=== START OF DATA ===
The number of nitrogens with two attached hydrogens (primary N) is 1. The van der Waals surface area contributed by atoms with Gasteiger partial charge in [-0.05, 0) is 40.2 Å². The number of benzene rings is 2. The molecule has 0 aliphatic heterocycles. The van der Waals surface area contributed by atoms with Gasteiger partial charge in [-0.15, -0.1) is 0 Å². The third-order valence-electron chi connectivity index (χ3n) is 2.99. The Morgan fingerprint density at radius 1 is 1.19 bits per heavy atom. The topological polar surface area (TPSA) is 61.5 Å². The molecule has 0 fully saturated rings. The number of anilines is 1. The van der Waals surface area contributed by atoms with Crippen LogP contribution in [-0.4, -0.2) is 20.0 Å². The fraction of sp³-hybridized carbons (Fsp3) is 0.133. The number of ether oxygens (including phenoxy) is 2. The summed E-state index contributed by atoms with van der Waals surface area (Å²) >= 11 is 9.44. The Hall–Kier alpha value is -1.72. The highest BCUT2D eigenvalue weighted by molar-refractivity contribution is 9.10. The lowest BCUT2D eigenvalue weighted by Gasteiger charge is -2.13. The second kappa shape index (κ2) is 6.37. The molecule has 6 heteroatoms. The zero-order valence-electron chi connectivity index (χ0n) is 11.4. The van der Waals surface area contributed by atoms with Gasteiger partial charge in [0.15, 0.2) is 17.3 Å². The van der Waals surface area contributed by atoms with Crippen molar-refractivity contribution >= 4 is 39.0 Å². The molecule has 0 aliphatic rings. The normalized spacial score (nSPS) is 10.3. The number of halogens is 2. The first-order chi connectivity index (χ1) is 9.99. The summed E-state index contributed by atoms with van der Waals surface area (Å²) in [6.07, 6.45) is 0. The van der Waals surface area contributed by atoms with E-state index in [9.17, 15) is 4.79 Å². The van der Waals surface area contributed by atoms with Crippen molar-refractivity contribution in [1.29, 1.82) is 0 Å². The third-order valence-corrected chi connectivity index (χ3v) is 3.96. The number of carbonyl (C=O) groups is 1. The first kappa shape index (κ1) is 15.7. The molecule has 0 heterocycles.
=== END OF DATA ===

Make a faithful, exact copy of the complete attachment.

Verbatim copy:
The number of nitrogens with two attached hydrogens (primary N) is 1. The van der Waals surface area contributed by atoms with Gasteiger partial charge in [-0.05, 0) is 40.2 Å². The number of benzene rings is 2. The molecule has 0 aliphatic heterocycles. The van der Waals surface area contributed by atoms with Gasteiger partial charge in [-0.15, -0.1) is 0 Å². The third-order valence-electron chi connectivity index (χ3n) is 2.99. The Morgan fingerprint density at radius 1 is 1.19 bits per heavy atom. The topological polar surface area (TPSA) is 61.5 Å². The molecule has 0 fully saturated rings. The number of anilines is 1. The van der Waals surface area contributed by atoms with Crippen LogP contribution in [-0.4, -0.2) is 20.0 Å². The fraction of sp³-hybridized carbons (Fsp3) is 0.133. The number of ether oxygens (including phenoxy) is 2. The summed E-state index contributed by atoms with van der Waals surface area (Å²) >= 11 is 9.44. The Hall–Kier alpha value is -1.72. The highest BCUT2D eigenvalue weighted by molar-refractivity contribution is 9.10. The lowest BCUT2D eigenvalue weighted by Gasteiger charge is -2.13. The second kappa shape index (κ2) is 6.37. The molecule has 6 heteroatoms. The zero-order valence-electron chi connectivity index (χ0n) is 11.4. The van der Waals surface area contributed by atoms with Gasteiger partial charge in [0.15, 0.2) is 17.3 Å². The van der Waals surface area contributed by atoms with Crippen molar-refractivity contribution >= 4 is 39.0 Å². The molecule has 0 aliphatic rings. The normalized spacial score (nSPS) is 10.3. The number of halogens is 2. The first-order chi connectivity index (χ1) is 9.99. The summed E-state index contributed by atoms with van der Waals surface area (Å²) in [6.07, 6.45) is 0. The van der Waals surface area contributed by atoms with E-state index in [9.17, 15) is 4.79 Å². The van der Waals surface area contributed by atoms with Crippen molar-refractivity contribution in [1.29, 1.82) is 0 Å². The third-order valence-corrected chi connectivity index (χ3v) is 3.96. The number of carbonyl (C=O) groups is 1. The first kappa shape index (κ1) is 15.7. The molecule has 0 heterocycles.